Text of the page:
Markets Exhibit Signs of Slowing

by WOHe

Markets Exhibit Signs of Slowing


Markets Exhibit Signs of Slowing
The housing and kitchen/bath markets, thus far largely immune to
the economic downturn facing the overall U.S. economy, began to
exhibit their first signs of weakness in recent weeks. It is still
not clear, however, if the existing business climate will grow
weaker before a predicted strengthening by year-end. Among the key
statistics released by government agencies and industry-related
trade associations in recent weeks were the following:

Appliance Shipments
Domestic shipments of major home appliances dipped again in April,
falling further behind last year’s record pace, the Association of
Home Appliance Manufacturers reported. According to the Washington,
DC-based AHAM, appliance shipments fell 2.6% in April, while
year-to-date appliance shipments for the first four months of 2001
were 8.1% below the total posted for January through April of 2000.
Declines were recorded in April in shipments of all appliance
categories, except for cooking products, which rose 1.7%, AHAM
said.

Home Sales
Sales of new single-family homes plunged 9.5% in April, far more
than expected and the largest single-month decline since April of
1997, the Commerce Dept. reported. However, the annual rate of
894,000 units was still higher than the rate of new-home sales in
the same month last year, and the April results came on the heels
of several previous months of exceptionally strong sales, analysts
pointed out. New-home sales in the first quarter of 2001, in fact,
were up 7.4% over those of the first three months of last year,
while sales of new homes in March achieved a seasonally-adjusted
annualized rate of 1.02 million units, surpassing the previous
monthly high of 1 million, set in December 2001, according to the
Commerce Dept.

Housing Starts
The “long-enjoyed” wave of economic expansion is now slowing in
some key U.S. regions, with the slowdown particularly affecting
housing markets in the Midwest and Southeast, according to two
leading economists. Regional forecasters Stanley Duobinis of NAHB
and Steven Cochrane of Economy.com observed that the Midwest and
Southeast are being impacted more than other areas because those
regions are where durable goods manufacturers are concentrated and
jobless claims have increased the most in recent months. Weakness
also seems to be shifting to California and bordering states, as
the high-tech industry slows and business confidence falters, the
two economists agreed, noting that despite the weakness, however,
the West remains the leading region in terms of overall job growth
in the past year. “Despite all the media headlines, California is
still in good shape because it’s still in recovery mode” after the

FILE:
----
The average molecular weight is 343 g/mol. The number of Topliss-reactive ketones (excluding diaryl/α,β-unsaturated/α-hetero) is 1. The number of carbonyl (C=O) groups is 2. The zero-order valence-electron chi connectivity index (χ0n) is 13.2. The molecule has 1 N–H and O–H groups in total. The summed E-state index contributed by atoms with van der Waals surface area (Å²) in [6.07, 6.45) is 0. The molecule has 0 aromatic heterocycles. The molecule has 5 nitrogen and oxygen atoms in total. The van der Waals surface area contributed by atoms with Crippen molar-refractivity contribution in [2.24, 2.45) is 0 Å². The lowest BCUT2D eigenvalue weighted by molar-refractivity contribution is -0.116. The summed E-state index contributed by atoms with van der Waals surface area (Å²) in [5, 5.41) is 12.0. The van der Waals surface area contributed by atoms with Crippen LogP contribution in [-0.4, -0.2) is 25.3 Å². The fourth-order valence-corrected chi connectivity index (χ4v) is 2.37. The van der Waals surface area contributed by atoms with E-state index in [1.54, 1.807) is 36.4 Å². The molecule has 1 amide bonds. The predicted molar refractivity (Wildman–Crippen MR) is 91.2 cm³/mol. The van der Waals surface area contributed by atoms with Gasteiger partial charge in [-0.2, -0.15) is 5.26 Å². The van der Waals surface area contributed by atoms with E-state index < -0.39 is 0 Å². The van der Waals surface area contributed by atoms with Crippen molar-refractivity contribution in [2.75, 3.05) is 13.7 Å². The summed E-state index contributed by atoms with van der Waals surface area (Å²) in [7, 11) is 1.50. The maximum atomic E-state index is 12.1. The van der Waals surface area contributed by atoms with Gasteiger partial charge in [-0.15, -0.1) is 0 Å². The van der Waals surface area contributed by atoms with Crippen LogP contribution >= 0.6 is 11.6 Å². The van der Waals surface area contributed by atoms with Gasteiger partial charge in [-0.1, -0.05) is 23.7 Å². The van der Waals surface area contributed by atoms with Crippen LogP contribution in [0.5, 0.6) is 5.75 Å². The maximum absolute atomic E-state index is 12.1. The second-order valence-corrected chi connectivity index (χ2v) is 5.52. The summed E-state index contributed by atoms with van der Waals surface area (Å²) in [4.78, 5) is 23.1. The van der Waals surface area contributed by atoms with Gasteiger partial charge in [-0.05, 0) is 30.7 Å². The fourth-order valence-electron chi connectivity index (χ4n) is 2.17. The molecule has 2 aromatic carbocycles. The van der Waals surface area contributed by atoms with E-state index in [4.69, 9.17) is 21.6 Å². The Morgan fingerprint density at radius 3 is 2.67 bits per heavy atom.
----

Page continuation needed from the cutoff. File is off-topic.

last economic downturn, said Duobinis. The strongest housing
markets in recent years were located in warm weather climates where
high-tech industries flourished, or in areas where people own
second homes, Duobinis said. Those markets included Nevada, Idaho,
Colorado, Arizona, California, Florida, Hawaii, Texas, Maine,
Virginia and the District of Columbia.


Market Analysis
Slower Growth, But No Recession, Foreseen

Washington, DC Despite weakening job markets and faltering
consumer confidence brought about by lower corporate profits and
layoffs, the U.S. economy is unlikely to spin into recession in the
coming year.

That was the consensus of several leading economists who
examined the housing market in late-April at the National
Association of Home Builders’ 63rd Semiannual Construction Forecast
Conference here.

The economists, in general, expressed guarded optimism that the
nation will avoid a recession in the coming months, thanks in past
to the prevailing strength of the housing market.

The long-resilient housing market “is holding up quite well,”
said NAHB chief economist David Seiders, even though negative risk
factors have increased in recent months.
“This market is one of the few bright spots in the economy,”
Seiders said, pointing to relatively low long-term interest rates
as a major factor in housing’s resiliency. He noted, however, that
with further declines in consumer confidence, plus rising
unemployment, “it’s almost inconceivable that housing numbers will
be rising.”

The Washington, DC-based NAHB has forecast modest declines for
housing in 2001, and is predicting that housing starts will reach
1.56 million units this year, down 2.6% from last year one of the
best years in history for housing production. Housing starts are
expected to rise 1% next year, to 1.58 million units.

The association also pointed out that some of the greatest
strength in the housing market this year has been in the
multi-family sector, although single-family housing starts for both
2001 and 2002 are expected to be flat.

Housing, along with consumer spending are “hanging in there,”
and have “fared relatively well because of the nature of the
slowdown,” said economist Joel Prakken. He attributed the weakening
economy primarily to “a drop in fixed-investment spending, which is
putting downward pressure on mortgage interest rates” and thereby
spurring home sales.

“Housing continues to be a bright spot in the U.S. economy, and
probably a major reason why the economy isn’t in a recession
today,” said Dept of Agriculture economist Al Schuler.

Nevertheless, “we’re in an extremely vulnerable period,” said
Aubrey Lanston & Co. chief economist David Jones. “We’ll
probably avoid a [textbook] recession, but the low growth rates
will make it feel like one.”

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